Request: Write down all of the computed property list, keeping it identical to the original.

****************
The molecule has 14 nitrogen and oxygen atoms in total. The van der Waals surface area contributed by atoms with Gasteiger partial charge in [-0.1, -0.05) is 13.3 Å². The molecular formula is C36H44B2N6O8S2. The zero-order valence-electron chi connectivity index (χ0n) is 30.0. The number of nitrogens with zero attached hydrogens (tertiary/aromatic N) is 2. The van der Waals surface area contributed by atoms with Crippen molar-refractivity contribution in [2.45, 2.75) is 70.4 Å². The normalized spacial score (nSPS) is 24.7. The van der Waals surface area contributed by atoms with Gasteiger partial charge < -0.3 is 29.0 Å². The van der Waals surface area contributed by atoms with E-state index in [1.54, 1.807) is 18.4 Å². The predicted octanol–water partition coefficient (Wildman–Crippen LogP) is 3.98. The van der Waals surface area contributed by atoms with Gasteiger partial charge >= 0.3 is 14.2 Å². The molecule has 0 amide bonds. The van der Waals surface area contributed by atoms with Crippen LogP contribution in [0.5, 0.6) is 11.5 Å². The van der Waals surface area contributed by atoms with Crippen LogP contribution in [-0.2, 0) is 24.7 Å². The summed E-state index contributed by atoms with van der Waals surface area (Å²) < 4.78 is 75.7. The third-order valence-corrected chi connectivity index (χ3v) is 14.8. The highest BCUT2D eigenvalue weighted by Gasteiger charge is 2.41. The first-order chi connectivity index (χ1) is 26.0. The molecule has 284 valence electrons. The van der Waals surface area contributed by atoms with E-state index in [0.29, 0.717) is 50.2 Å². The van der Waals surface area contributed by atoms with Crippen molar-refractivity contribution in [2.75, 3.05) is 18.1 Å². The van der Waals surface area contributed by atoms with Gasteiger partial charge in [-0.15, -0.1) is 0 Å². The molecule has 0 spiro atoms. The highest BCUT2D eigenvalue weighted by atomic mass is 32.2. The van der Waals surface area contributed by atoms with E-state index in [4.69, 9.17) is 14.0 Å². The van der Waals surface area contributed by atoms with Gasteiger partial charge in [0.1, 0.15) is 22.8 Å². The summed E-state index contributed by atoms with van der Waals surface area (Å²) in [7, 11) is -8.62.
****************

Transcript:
The molecule has 14 nitrogen and oxygen atoms in total. The van der Waals surface area contributed by atoms with Gasteiger partial charge in [-0.1, -0.05) is 13.3 Å². The molecular formula is C36H44B2N6O8S2. The zero-order valence-electron chi connectivity index (χ0n) is 30.0. The number of nitrogens with zero attached hydrogens (tertiary/aromatic N) is 2. The van der Waals surface area contributed by atoms with Crippen molar-refractivity contribution in [2.45, 2.75) is 70.4 Å². The normalized spacial score (nSPS) is 24.7. The van der Waals surface area contributed by atoms with Gasteiger partial charge < -0.3 is 29.0 Å². The van der Waals surface area contributed by atoms with E-state index in [1.54, 1.807) is 18.4 Å². The predicted octanol–water partition coefficient (Wildman–Crippen LogP) is 3.98. The van der Waals surface area contributed by atoms with Gasteiger partial charge >= 0.3 is 14.2 Å². The molecule has 0 amide bonds. The van der Waals surface area contributed by atoms with Crippen LogP contribution in [0.5, 0.6) is 11.5 Å². The van der Waals surface area contributed by atoms with Crippen LogP contribution in [-0.2, 0) is 24.7 Å². The summed E-state index contributed by atoms with van der Waals surface area (Å²) < 4.78 is 75.7. The third-order valence-corrected chi connectivity index (χ3v) is 14.8. The highest BCUT2D eigenvalue weighted by Gasteiger charge is 2.41. The first-order chi connectivity index (χ1) is 26.0. The molecule has 284 valence electrons. The van der Waals surface area contributed by atoms with E-state index in [0.29, 0.717) is 50.2 Å². The van der Waals surface area contributed by atoms with Crippen molar-refractivity contribution in [2.75, 3.05) is 18.1 Å². The van der Waals surface area contributed by atoms with Gasteiger partial charge in [-0.15, -0.1) is 0 Å². The molecule has 0 spiro atoms. The highest BCUT2D eigenvalue weighted by atomic mass is 32.2. The van der Waals surface area contributed by atoms with E-state index in [4.69, 9.17) is 14.0 Å². The van der Waals surface area contributed by atoms with Gasteiger partial charge in [0.1, 0.15) is 22.8 Å². The summed E-state index contributed by atoms with van der Waals surface area (Å²) in [7, 11) is -8.62.